A bronze harvest: Dutch Bronze Age sickles in their European context

S. Arnoldussen, H. Steegstra

Abstract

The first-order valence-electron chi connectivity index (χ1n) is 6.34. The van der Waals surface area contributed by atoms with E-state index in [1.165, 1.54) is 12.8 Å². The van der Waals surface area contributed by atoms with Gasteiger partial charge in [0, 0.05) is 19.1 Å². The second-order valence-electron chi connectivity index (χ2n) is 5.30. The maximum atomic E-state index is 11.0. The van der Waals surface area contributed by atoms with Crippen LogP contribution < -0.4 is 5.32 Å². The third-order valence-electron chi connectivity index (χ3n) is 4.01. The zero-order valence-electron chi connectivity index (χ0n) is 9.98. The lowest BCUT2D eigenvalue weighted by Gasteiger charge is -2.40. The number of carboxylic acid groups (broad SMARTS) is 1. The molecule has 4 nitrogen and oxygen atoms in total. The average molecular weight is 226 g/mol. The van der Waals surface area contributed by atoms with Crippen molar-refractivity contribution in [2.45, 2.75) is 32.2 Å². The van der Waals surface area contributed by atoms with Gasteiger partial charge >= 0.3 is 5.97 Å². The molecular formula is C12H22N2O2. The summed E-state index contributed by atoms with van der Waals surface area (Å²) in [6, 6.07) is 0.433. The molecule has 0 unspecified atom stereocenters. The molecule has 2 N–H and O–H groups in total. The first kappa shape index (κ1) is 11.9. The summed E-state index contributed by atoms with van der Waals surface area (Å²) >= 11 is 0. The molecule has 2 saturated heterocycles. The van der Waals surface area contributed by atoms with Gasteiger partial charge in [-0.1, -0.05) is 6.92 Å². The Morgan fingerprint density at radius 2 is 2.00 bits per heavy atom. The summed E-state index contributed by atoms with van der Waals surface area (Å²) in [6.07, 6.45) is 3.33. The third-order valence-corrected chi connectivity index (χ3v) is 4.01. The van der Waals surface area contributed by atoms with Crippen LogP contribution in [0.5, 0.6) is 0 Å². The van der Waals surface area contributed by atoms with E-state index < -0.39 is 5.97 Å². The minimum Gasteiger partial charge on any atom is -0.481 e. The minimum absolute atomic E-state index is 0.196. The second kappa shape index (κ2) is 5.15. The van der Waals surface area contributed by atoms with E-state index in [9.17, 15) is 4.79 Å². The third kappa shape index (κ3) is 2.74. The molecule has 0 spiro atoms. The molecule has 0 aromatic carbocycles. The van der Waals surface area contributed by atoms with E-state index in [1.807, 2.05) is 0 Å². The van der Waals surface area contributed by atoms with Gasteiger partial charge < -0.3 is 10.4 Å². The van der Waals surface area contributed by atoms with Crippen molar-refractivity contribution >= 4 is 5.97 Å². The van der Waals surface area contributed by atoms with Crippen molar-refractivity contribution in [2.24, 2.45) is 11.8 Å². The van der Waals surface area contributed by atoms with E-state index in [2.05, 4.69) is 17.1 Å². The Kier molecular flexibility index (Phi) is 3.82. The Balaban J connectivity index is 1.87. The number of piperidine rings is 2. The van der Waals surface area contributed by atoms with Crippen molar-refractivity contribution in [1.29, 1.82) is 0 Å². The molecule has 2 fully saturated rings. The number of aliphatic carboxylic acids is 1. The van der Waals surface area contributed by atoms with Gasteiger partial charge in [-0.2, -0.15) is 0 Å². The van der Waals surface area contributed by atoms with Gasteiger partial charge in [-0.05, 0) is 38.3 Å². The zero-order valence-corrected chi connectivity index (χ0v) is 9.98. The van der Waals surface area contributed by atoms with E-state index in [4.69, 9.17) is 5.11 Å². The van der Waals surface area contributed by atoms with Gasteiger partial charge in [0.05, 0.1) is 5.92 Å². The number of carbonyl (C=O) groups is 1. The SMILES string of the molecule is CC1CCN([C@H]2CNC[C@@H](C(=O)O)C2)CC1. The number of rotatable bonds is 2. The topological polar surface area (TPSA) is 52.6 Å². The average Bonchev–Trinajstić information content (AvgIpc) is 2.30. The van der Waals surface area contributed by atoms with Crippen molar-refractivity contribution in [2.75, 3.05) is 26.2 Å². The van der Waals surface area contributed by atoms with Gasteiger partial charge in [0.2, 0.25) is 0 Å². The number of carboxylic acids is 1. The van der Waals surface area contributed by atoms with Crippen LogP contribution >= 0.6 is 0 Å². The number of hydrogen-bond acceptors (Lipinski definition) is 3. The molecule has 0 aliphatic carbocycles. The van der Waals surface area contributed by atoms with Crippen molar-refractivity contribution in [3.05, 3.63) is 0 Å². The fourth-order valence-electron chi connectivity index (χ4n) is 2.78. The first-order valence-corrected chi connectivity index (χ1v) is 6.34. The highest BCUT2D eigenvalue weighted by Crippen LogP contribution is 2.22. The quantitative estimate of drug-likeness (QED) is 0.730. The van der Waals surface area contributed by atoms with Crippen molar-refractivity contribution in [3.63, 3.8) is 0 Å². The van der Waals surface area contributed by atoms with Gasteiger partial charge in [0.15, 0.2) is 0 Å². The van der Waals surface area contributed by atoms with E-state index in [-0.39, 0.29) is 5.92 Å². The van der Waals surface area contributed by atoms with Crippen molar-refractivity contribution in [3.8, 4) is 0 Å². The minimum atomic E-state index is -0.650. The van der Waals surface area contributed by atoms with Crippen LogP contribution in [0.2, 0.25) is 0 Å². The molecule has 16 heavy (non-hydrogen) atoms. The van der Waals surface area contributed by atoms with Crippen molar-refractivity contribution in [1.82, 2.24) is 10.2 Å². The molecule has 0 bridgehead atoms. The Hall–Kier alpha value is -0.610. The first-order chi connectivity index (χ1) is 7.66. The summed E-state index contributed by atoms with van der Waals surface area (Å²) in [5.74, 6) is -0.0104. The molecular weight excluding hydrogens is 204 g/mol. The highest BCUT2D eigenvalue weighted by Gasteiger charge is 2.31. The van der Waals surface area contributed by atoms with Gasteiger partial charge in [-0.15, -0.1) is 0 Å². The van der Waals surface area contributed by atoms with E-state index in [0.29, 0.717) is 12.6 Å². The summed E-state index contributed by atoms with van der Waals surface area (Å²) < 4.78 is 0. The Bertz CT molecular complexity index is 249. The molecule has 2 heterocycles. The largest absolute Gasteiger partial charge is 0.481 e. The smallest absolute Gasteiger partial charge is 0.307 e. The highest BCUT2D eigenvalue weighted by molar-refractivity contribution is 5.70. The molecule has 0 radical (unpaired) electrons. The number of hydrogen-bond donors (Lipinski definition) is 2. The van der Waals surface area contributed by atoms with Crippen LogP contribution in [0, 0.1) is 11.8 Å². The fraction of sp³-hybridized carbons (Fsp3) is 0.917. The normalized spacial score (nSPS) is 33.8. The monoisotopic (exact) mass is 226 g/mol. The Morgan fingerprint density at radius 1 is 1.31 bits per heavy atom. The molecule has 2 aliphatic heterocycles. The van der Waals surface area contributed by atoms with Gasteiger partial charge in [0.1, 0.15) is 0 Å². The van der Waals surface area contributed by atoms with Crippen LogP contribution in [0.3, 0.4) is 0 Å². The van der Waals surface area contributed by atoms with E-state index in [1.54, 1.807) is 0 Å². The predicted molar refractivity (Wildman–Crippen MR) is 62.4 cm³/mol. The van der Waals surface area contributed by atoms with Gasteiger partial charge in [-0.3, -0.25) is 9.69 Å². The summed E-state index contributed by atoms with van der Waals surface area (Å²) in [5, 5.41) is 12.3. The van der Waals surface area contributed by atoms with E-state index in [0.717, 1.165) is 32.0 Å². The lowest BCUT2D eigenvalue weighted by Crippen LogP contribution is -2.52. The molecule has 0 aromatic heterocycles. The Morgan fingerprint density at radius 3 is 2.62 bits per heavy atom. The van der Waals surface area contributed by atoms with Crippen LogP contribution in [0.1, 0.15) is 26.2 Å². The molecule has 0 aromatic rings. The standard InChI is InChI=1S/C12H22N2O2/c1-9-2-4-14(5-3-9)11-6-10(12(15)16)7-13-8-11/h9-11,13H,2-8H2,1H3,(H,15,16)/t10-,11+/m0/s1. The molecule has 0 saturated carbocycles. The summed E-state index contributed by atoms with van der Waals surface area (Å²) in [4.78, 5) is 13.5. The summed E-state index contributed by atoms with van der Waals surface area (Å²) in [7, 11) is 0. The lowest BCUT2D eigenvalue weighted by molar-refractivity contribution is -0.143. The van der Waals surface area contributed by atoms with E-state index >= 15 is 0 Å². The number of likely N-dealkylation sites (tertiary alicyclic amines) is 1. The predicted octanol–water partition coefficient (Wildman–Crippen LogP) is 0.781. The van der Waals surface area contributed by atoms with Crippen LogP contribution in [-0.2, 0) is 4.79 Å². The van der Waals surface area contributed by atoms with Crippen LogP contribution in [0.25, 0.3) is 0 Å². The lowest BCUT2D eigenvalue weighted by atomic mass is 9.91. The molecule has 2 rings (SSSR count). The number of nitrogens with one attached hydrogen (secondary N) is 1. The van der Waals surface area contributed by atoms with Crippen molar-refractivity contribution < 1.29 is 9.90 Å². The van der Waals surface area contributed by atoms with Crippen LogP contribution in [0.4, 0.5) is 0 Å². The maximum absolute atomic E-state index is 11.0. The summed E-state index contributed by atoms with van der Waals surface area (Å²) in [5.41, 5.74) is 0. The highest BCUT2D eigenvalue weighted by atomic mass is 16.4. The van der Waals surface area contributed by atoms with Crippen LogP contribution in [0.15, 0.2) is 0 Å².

A total of 42 bronze sickle blades dating from the Middle Bronze Age-B (c. 1500-1000 cal. BC) to the Early Iron Age (c. 800-600 cal. BC) are known from the Netherlands, yet these have never been studied or published in full. In this contribution, we aim to determine the significance of Bronze Age sickles in both practical and symbolic terms. Did communities in later prehistory perceive sickles solely as functional tools for agricultural tasks such as reaping, pruning, coppicing or weeding, or did sickles obtain a particular symbolic significance that rendered them suitable for votive depositions in hoards, graves and settlements? To answer this question, first a status quaestionis of European Bronze Age sickle research is presented and the terminology and typology applied are explained. Following this, the Dutch corpus of sickles with tangs, knobs (Groups 1-2), elongated knobs (Group 3) and peg holes (Group 4) is described, with particular attention to their dating, use-histories and the context of their deposition. Moreover, analysis of their alloy compositions was deployed to classify sickles of dubious “Dutch” provenance. For all proposed groups of sickles, their supra-regional affinities are discussed. From such supra-regional affinities it can be shown that communities in the Dutch later Bronze Age were integrated into Nordic as well as Central European exchange networks. In addition to this supra-regional integration, distinctly regional types of bronze sickle can be identified as well.


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